The Premier Hockey Federation (PHF)—formerly the NWHL—has appointed long-time USA Hockey executive Reagan Carey as its next commissioner, the league announced Tuesday. Carey most recently served as USA Hockey’s director of women’s hockey and general manager for all U.S. women’s teams, including the U.S. national team, which won gold at the 2018 Winter Olympics and silver in 2014 during her tenure. Carey will start as the third PHF commissioner on May 10, succeeding Ty Tumminia in the role.
“Growing the game and being part of advancing women’s and girl’s hockey has always been a common thread [in my career],” Carey said in a phone interview. “And the PHF is not all talk. They’ve put a lot of thought into what they believe this league can become. All the deliverables they’ve achieved in just the last season even and what they’re looking to do in the coming season certainly piqued my interest… I realized that people and the purpose were a great fit for me right now.”
Connecticut Whale owner Tobin Kelly led the hiring committee that oversaw the commissioner search. PHF board members Johanna Boynton and Andy Scurto were also part of the committee, alongside Lisa Haley (who leads the PHF’s hockey operations), Metropolitan Riveters president Digit Murphy and Octagon’s Susie Piotrkowski.
Kelly noted Carey’s experience in women’s hockey as well as her “collaborative approach,” as key reasons for her hire. “In all of our many conversations, Reagan’s commitment to communication and her values that advocate for what is right and put player’s first, make her the perfect leader for the next phase of growth in the PHF,” he said in a statement.
Tumminia resigned earlier this year after leading the league the last two seasons. She took over as commissioner in October 2020, first in an interim capacity, then permanently, before stepping down at the conclusion of the 2021-2022 campaign. During Tumminia’s short-lived tenure, the PHF made significant progress, starting with transitioning from a single-entity model to independently owned teams.
With its clubs in the hands of private ownership groups—two of whom currently hold multiple teams, a temporary arrangement reminiscent of MLS’ early days—the league underwent a major rebrand and inked a number of important commercial deals, including ones with Upper Deck Sports and equipment manufacturer Warrior, as well as an unprecedented broadcast agreement with and ESPN+ (which included international rights for ESPN affiliates, including TSN in Canada).
It also secured a record $25 million investment from its board of governors over the next three years to support increased player benefits and salaries—the salary cap will jump to a record $750,000 per club this year—as well as COVID-delayed expansion plans for the league. The league’s six teams will be joined by two newcomers during the 2022-23 campaign, including an expansion club in Montreal. All told, more than $7.5 million will be invested into the league this coming season.
The new commissioner wants to continue that momentum, and though there will be no formal transition period, Carey said she has talked to Tumminia, who has “offered to be a helping hand,” moving forward.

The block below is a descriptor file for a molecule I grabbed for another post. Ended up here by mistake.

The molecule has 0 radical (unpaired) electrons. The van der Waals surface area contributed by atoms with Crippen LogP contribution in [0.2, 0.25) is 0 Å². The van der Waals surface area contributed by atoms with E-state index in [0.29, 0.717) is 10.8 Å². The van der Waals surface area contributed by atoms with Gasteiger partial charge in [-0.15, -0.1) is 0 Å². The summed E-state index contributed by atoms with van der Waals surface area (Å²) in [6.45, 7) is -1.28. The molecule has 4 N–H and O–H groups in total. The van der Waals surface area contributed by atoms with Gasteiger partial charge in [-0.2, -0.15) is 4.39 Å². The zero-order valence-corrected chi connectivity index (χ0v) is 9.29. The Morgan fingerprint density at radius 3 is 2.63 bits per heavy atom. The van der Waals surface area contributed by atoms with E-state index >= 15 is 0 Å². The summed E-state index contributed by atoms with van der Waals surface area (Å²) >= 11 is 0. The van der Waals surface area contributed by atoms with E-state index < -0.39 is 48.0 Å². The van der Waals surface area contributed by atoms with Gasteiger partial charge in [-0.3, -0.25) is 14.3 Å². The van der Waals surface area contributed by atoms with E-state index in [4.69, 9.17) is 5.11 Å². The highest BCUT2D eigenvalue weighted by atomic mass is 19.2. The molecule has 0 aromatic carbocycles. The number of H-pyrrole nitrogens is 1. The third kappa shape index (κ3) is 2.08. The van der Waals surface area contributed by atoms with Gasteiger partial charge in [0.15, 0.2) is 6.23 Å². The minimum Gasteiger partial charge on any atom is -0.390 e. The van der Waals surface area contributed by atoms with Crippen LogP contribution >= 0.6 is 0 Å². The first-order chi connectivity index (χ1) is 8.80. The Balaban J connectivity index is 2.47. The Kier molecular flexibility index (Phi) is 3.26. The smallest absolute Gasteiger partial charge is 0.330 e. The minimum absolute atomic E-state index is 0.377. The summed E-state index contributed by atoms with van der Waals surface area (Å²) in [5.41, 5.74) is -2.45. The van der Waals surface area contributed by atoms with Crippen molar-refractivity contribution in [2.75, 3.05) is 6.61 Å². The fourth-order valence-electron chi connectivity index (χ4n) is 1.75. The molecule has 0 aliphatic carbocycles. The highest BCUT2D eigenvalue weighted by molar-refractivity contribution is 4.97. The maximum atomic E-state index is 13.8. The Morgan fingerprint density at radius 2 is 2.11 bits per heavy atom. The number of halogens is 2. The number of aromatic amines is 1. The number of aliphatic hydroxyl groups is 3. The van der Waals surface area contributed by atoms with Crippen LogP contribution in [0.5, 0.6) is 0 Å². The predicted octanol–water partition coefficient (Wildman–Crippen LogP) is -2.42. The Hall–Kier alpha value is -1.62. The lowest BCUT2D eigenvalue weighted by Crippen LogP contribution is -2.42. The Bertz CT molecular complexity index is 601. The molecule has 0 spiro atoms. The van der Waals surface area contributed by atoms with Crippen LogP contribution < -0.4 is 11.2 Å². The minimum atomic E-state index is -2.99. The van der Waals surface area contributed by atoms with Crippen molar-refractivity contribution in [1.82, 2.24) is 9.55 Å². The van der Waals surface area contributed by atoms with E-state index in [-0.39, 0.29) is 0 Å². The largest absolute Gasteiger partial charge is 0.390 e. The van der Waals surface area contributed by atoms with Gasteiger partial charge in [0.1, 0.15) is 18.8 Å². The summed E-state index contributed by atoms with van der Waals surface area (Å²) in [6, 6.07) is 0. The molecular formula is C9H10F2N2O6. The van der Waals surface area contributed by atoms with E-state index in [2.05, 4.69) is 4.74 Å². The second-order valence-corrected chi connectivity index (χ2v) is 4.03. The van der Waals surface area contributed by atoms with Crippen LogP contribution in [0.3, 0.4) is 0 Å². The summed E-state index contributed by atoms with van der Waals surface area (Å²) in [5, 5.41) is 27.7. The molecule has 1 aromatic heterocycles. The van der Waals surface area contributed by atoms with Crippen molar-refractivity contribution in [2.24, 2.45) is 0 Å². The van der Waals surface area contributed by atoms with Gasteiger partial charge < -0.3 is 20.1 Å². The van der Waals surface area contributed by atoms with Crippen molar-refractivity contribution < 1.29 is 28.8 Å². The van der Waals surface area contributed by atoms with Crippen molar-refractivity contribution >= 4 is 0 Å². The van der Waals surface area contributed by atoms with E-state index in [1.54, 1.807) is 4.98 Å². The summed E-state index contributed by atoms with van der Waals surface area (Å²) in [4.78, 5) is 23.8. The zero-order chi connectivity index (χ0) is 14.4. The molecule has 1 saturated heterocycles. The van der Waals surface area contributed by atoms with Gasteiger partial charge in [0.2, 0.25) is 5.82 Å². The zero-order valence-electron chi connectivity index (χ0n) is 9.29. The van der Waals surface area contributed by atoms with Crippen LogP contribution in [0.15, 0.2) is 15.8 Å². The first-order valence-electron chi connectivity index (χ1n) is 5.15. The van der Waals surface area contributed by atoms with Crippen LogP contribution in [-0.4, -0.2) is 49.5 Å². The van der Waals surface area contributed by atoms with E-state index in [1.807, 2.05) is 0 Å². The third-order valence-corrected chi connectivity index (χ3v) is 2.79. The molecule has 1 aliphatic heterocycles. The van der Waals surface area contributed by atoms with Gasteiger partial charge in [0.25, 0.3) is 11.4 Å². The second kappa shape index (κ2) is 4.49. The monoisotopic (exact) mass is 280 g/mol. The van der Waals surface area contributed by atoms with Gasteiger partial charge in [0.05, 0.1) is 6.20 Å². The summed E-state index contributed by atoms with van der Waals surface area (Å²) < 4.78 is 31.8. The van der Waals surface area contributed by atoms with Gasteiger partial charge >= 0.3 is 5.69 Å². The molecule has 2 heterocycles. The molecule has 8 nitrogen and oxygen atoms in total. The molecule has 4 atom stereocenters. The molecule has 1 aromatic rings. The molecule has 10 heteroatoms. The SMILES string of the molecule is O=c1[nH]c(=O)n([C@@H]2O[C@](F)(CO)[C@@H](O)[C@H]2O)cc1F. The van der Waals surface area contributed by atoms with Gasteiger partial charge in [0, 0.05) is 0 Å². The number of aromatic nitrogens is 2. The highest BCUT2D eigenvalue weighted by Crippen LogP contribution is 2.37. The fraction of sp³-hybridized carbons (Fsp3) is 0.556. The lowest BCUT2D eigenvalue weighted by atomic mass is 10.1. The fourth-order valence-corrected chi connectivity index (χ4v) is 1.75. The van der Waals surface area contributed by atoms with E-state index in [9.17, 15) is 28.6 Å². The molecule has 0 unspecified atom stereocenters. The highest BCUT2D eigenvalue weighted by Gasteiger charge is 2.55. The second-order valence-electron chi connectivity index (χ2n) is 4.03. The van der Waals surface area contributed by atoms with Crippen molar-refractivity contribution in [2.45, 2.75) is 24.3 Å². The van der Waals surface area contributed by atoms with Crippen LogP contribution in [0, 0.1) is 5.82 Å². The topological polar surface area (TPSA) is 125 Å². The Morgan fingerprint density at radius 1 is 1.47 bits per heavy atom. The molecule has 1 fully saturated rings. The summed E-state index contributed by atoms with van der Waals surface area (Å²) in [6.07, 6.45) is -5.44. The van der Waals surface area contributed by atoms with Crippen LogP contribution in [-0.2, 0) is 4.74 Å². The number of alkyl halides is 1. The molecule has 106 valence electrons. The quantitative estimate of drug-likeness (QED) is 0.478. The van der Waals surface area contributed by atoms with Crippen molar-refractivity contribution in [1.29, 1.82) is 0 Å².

“There’s a lot of opportunity ahead of us and a lot of work to do,” Carey said. “I look at this season as a real proving ground for the PHF. We’ve got to deliver on all the things we’ve been sharing with the players, and hopefully go beyond that. We’re in a really great spot and we’re excited about the [PHF’s recent] accomplishments, but we’re not satisfied with them.”
Carey, who played NCAA hockey at Colby College and did stints with both the NHL’s Atlanta Thrashers (now the Winnipeg Jets) and the NBA’s Atlanta Hawks before joining USA Hockey in 2010, articulated a need for additional “like-minded” partners to support the league’s recent momentum and a “clear and solid roadmap” for what the PHF wants to accomplish.
She starts her tenure amid an inflection point for professional women’s hockey. During her time with USA Hockey, Carey developed relationships with many of the players who eventually left the PHF, when it was still the NWHL, and have since begun building the Professional Women’s Hockey Players Association (PWHPA), which is preparing to launch its own professional women’s hockey league that will compete with the PHF for both talent and audience.
The NHL tried to broker discussions between the two entities about collaborating, but talks quickly collapsed. Carey didn’t articulate any immediate plans to leverage those relationships to revive conversations between the two soon-to-be competitors, but those connections could be the bridge the parties have long needed.
“My take is: Anybody who’s working to advance the game, regardless of the logo they’re wearing or what entity they’re attached to, is a teammate,” Carey said. “I’ll always support the players that that I worked with at USA Hockey. I’ll continue to champion them, but right now, the PHF is providing a full season for players to train, compete and entertain fans and is working with sponsors to grow the game. That’s the focus. It, to me, isn’t a competition. It’s just an opportunity to see there are a lot of great things happening in women’s hockey. And we’re one of them. If more come along, then that’s better for the sport.”
Whether there’s a market for two professional women’s hockey leagues in North America is still to be seen. The NWHL launched in 2015 as a rival to the Canadian Women’s Hockey League (CWHL), and the two coexisted for a few years before the CWHL—which only started paying its players in 2017—shuttered in 2019.